Common - One Day It'll All Make Sense FLAC album
Genre: Hip-hop and RAP
Title: One Day It'll All Make Sense
FLAC version ZIP size: 1410 mb
MP3 version ZIP size: 1594 mb
WMA version ZIP size: 1244 mb
Other Formats: AUD ASF DTS APE MP4 AA AAC
And that extra layer of emotional involvement gives One Day It'll All Make Sense a weight and spirituality that makes the record special. Certainly few of his peers have made an album as musically and lyrically rich as this, and it's about time others follow his lead.
Everything from the intro, to Invocation, to Hungry, to Stolen Moments I & II, to Pops at the end just makes this album a Hip Hop classic. This is a great album from Common, and this album is particularly special because it moved away from the acid jazz that was the previous album "Resurrection" and into a sound familiar to all hip hop heads. This album represents for Chicago, hip hop, lyricism, and solid production from NO ID and others.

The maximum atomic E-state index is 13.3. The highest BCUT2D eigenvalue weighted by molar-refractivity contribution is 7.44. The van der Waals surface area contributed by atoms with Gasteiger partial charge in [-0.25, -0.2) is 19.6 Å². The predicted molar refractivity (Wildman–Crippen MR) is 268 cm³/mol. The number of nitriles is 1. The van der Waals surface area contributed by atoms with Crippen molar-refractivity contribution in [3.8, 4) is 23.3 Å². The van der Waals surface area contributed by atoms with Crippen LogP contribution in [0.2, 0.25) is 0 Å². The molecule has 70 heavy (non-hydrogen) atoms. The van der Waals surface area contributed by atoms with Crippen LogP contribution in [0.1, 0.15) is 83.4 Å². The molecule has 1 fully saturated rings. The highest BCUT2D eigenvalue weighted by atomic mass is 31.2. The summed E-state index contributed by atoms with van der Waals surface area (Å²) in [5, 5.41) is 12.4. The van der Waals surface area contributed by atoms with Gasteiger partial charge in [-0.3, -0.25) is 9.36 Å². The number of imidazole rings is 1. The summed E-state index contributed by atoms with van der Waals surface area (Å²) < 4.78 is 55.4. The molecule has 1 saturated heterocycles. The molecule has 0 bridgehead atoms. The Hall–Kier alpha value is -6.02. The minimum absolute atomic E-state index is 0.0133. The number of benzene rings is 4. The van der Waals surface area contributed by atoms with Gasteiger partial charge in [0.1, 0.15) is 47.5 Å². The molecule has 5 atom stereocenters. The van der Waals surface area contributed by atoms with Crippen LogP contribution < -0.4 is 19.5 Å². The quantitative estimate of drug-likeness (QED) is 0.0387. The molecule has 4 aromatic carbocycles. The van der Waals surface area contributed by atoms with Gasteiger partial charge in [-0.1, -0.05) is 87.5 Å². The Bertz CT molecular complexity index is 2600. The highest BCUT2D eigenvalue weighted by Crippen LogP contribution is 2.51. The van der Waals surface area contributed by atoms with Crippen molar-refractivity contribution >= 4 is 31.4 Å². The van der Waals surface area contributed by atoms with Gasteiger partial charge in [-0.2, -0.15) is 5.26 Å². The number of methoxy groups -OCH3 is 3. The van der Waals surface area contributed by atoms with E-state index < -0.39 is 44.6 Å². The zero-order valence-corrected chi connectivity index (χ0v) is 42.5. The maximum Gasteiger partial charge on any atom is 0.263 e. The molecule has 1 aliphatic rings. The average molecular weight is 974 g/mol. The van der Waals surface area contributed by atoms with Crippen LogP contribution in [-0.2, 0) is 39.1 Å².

Common - Real Nigga Quotes (Album Version). 4. Common - Retrospect for Life. 5. Common - Gettin' Down At The Ampitheater (Featuring De La Soul) (Album Version). 6. Common - Food For Funk.
Retrospect for Life, featuring the Fugees’ Lauryn Hill, is the centerpiece of the album: In an autobiographical letter to an unborn child, Common delicately weighs abortion vs. birth and opts for the latter. It’s Common’s ability to take pain and infuse it with meaning and purpose that makes One Day It’ll All Make Sense the kind of morality tale rap so desperately needs
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Adam Bradley, Common, "One Day It'll All Make Sense" ISBN: 1451625871, 145162588X 2011 EPUB 305 pages 7 MB. Common has earned a reputation in the hip-hop world as a conscious artist by embracing themes of love and struggle in his songs. His journey toward understanding is rooted in his relationship with a remarkable woman, his mother. Common holds nothing back in this gripping memoir, both provocative and funny. He tells what it was like for a boy with big dreams growing up on the South Side of Chicago. He reveals how he almost quit rapping after his first album sold only two thousand copies. He recounts his rise to stardom and talks about the challenges of balancing fame, love, and family. Through it all, Common emerges as a man in full. But also father, son, and friend.